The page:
WASHINGTON (PRNewswire) — Last week in Washington, DC, nearly 200 researchers; academics; and health, nutrition, government and industry professionals converged for the first-ever Mushrooms and Health Summit to explore the current state of science supporting the health benefits of mushrooms. Through the work presented by more than 20 international mushroom, economic, botanic, culinary, dietary and health experts, the Summit addressed several key areas in which mushroom consumption yields promising health outcomes.
"This meeting revealed an expansive canon of scientific research. We've evaluated results under the lens of our nation's most pressing health challenges: obesity; adequate vegetable consumption; nutrients of concern like vitamin D, immunity and neurological function," said Summit speaker and moderator Roger Clemens, DrPH, Adjunct Professor of Pharmacology and Pharmaceutical Sciences, School of Pharmacy at the University of Southern California and immediate past president of the Institute of Food Technologists. "By focusing on mushrooms' inherent nutritional properties, we are working together as a global community to identify ways to improve the health of our population, and encourage the continued growth of a vibrant industry," remarked Clemens.
Summary of Mushroom Key Findings from the Mushrooms and Health Summit
- Mushrooms have a unique nutrient composition: naturally low in calories, fat and cholesterol, they're the only source of vitamin D in the produce aisle; provide B vitamins and potassium (8% DV); and are a valuable source of micronutrients and antioxidants such as ergothionene and selenium.
- Mushrooms, when substituted for meat in meals, can potentially assist weight control in obese adults; short term data and data from up to 1 year duration show this utility of mushrooms resulted in lower overall energy and fat intake and better success at losing/maintaining weight over time compared to those who only ate meat.
- Mushrooms are a proven enhancer of both innate and adaptive immunity through consumption.
- Mushrooms, when exposed to ultraviolet light for a few seconds, can provide 100 percent of the recommended dietary allowance of vitamin D.
- Mushrooms' functional sensory and culinary properties – such as being rich in umami with a hearty, meaty taste and increasingly versatile – have them perfectly positioned to help Americans move towards healthier, plant-based menus and food choices.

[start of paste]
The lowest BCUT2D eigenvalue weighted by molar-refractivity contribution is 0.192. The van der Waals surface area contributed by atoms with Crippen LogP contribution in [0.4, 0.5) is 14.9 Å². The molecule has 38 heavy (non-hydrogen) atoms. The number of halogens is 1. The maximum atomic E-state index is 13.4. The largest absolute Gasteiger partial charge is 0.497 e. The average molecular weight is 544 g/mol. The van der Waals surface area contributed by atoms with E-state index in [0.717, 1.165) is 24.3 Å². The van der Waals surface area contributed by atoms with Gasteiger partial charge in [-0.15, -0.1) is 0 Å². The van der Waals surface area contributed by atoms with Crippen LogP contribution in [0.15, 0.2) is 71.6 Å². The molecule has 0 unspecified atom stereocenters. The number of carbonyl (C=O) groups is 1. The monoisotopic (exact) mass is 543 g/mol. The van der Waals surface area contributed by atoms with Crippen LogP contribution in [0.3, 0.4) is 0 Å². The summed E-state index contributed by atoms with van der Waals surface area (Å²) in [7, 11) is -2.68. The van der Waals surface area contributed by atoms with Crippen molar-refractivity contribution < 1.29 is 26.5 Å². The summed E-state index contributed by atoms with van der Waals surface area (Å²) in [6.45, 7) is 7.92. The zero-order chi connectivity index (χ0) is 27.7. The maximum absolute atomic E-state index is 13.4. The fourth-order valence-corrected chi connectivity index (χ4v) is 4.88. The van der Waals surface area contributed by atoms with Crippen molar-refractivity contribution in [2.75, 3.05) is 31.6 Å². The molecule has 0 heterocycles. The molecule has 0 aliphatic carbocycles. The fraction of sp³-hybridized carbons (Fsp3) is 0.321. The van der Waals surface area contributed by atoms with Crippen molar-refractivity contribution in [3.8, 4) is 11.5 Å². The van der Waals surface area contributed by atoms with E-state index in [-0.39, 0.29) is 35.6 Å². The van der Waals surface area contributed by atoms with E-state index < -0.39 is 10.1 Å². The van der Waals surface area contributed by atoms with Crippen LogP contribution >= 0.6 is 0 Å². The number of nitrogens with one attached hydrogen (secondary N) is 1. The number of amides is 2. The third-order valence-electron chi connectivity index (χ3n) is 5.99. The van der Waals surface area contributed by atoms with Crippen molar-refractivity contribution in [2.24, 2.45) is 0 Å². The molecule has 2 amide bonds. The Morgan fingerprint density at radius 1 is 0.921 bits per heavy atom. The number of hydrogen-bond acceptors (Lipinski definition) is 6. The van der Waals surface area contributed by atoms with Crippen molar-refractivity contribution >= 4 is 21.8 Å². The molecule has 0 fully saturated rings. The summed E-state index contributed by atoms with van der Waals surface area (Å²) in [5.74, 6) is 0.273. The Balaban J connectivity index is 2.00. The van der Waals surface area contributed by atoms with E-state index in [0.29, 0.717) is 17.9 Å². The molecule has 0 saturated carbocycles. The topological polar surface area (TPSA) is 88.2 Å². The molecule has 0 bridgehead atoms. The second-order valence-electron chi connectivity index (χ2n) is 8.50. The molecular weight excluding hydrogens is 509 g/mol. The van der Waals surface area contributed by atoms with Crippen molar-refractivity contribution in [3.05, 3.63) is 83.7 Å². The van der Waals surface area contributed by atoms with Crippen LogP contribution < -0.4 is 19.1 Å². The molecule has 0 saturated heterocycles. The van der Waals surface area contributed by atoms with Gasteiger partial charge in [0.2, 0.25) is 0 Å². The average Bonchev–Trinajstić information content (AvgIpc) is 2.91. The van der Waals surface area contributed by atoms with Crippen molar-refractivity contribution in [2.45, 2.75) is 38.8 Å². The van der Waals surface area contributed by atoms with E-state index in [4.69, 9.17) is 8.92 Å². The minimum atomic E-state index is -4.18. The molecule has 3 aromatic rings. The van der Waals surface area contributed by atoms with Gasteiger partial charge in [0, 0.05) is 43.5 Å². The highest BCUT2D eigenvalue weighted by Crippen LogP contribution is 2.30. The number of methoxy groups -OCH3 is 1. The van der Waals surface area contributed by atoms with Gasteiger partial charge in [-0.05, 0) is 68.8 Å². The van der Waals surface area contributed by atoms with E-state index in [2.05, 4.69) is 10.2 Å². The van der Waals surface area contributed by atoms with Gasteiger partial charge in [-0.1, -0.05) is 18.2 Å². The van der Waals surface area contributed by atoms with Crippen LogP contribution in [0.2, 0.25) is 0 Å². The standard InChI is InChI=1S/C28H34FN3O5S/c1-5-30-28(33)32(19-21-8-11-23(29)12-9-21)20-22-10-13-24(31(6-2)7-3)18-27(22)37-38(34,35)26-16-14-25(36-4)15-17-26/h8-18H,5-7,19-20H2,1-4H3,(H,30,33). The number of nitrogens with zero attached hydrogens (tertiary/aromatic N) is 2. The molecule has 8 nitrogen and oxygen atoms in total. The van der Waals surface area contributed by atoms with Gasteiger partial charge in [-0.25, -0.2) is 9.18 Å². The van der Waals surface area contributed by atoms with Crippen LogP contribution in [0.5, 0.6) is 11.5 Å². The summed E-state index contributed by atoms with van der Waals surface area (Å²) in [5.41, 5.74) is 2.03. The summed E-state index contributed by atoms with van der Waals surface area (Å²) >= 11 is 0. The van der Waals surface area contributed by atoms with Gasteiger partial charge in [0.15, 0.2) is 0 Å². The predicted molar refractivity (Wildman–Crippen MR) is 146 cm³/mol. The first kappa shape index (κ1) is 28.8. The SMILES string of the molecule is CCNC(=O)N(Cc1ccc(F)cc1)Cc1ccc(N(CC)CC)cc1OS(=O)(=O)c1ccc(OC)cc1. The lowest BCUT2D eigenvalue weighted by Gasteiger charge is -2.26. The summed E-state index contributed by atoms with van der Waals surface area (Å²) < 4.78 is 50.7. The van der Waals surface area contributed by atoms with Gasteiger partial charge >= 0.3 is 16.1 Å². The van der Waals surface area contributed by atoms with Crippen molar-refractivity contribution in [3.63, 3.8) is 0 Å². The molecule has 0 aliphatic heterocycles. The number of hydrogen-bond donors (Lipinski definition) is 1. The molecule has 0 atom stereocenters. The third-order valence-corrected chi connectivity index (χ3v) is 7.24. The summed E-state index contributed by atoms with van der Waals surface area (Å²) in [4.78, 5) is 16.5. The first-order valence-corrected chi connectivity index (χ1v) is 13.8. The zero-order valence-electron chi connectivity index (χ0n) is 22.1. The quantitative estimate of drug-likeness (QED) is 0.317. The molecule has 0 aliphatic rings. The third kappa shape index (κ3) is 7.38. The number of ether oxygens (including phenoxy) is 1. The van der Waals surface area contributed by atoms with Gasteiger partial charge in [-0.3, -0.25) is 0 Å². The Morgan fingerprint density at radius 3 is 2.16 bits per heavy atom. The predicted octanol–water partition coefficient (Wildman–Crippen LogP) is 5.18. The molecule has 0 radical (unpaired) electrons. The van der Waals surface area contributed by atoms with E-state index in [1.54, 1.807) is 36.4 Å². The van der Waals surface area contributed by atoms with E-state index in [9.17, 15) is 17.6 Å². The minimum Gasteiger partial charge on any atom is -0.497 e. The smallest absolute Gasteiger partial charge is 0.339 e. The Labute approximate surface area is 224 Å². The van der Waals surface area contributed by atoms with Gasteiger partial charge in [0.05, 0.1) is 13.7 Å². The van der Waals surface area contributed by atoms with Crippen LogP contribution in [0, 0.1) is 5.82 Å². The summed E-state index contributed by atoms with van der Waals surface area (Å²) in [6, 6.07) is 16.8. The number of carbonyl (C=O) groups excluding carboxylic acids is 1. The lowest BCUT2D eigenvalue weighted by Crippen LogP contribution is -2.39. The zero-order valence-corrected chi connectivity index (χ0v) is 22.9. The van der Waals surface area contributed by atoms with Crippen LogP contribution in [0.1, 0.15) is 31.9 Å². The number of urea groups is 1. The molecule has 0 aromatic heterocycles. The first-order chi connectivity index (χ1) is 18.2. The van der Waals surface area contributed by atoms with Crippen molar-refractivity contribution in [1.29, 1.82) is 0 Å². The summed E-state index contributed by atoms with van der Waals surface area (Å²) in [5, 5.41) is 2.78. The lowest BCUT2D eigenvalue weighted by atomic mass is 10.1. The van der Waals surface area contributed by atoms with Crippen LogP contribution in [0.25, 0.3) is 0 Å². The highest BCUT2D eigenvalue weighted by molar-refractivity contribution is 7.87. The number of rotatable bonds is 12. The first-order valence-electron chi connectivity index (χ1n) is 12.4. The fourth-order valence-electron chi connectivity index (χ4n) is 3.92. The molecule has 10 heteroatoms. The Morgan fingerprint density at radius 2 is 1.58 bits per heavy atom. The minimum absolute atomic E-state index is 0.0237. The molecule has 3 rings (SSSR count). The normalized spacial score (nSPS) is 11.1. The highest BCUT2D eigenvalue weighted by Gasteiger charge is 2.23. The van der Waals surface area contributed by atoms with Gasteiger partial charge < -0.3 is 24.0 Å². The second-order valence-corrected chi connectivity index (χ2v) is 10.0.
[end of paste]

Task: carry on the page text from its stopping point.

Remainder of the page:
- Mushroom cultivation is environmentally-friendly and requires minimum input of water and chemical additives to yield year-round crops.
Today's mushroom industry is a $1.1 billion business. Praised since ancient Greek, Roman, Chinese and Egyptian cultures, now mushrooms are purchased by 41 percent of American households and offered on menus in 80 percent of restaurants nationwide. "Nearly every day, new species of fungi are discovered within the fungal kingdom. Of an estimated 1.5 million fungal species worldwide, there are more than 100,000 known species, of which approximately 30 are commonly cultivated as edible mushrooms," said Lisa A. Castlebury, PhD, USDA Agricultural Research Service. "There is enormous potential and appetite for learning and research," she added.
Over the past decade, the mushroom industry has dedicated significant resources to better understand the nutritional properties and health benefits of mushrooms. The Summit served to facilitate a global dialogue about the current and potential dietary role of mushrooms and identify new areas for research on mushrooms in the areas of health and wellness.
About The Mushroom Council:
The Mushroom Council is composed of fresh market producers or importers who average more than 500,000 pounds of mushrooms produced or imported annually. The mushroom program is authorized by the Mushroom Promotion, Research and Consumer Information Act of 1990 and is administered by the Mushroom Council under the supervision of the Agricultural Marketing Service. Research and promotion programs help to expand, maintain and develop markets for individual agricultural commodities in the United States and abroad. These industry self-help programs are requested and funded by the industry groups that they serve. For more information on the Mushroom Council, visit mushroomcouncil.org.